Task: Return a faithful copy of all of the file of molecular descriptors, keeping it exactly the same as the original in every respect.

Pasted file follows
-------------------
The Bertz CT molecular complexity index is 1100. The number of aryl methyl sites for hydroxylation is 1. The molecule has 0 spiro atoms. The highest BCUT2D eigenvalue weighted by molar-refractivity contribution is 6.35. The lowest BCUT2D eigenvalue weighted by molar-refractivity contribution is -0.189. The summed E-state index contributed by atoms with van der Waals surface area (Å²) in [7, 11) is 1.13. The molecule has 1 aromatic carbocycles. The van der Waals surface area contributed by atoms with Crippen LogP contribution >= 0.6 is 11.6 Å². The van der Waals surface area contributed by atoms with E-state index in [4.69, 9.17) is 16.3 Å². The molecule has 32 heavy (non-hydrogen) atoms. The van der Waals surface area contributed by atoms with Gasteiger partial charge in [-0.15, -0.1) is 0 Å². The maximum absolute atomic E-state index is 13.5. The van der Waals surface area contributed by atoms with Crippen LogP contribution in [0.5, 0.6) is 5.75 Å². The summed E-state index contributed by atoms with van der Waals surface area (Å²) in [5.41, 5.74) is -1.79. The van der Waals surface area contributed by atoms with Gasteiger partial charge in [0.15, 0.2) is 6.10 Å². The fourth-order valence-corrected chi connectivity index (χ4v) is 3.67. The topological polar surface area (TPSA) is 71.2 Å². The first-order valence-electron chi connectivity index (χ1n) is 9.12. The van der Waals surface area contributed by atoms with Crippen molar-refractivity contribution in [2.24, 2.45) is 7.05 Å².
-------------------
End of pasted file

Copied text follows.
The Bertz CT molecular complexity index is 1100. The number of aryl methyl sites for hydroxylation is 1. The molecule has 0 spiro atoms. The highest BCUT2D eigenvalue weighted by molar-refractivity contribution is 6.35. The lowest BCUT2D eigenvalue weighted by molar-refractivity contribution is -0.189. The summed E-state index contributed by atoms with van der Waals surface area (Å²) in [7, 11) is 1.13. The molecule has 1 aromatic carbocycles. The van der Waals surface area contributed by atoms with Crippen LogP contribution >= 0.6 is 11.6 Å². The van der Waals surface area contributed by atoms with E-state index in [4.69, 9.17) is 16.3 Å². The molecule has 32 heavy (non-hydrogen) atoms. The van der Waals surface area contributed by atoms with Gasteiger partial charge in [-0.15, -0.1) is 0 Å². The maximum absolute atomic E-state index is 13.5. The van der Waals surface area contributed by atoms with Crippen LogP contribution in [0.5, 0.6) is 5.75 Å². The summed E-state index contributed by atoms with van der Waals surface area (Å²) in [5.41, 5.74) is -1.79. The van der Waals surface area contributed by atoms with Gasteiger partial charge in [0.15, 0.2) is 6.10 Å². The fourth-order valence-corrected chi connectivity index (χ4v) is 3.67. The topological polar surface area (TPSA) is 71.2 Å². The first-order valence-electron chi connectivity index (χ1n) is 9.12. The van der Waals surface area contributed by atoms with Crippen molar-refractivity contribution in [2.24, 2.45) is 7.05 Å².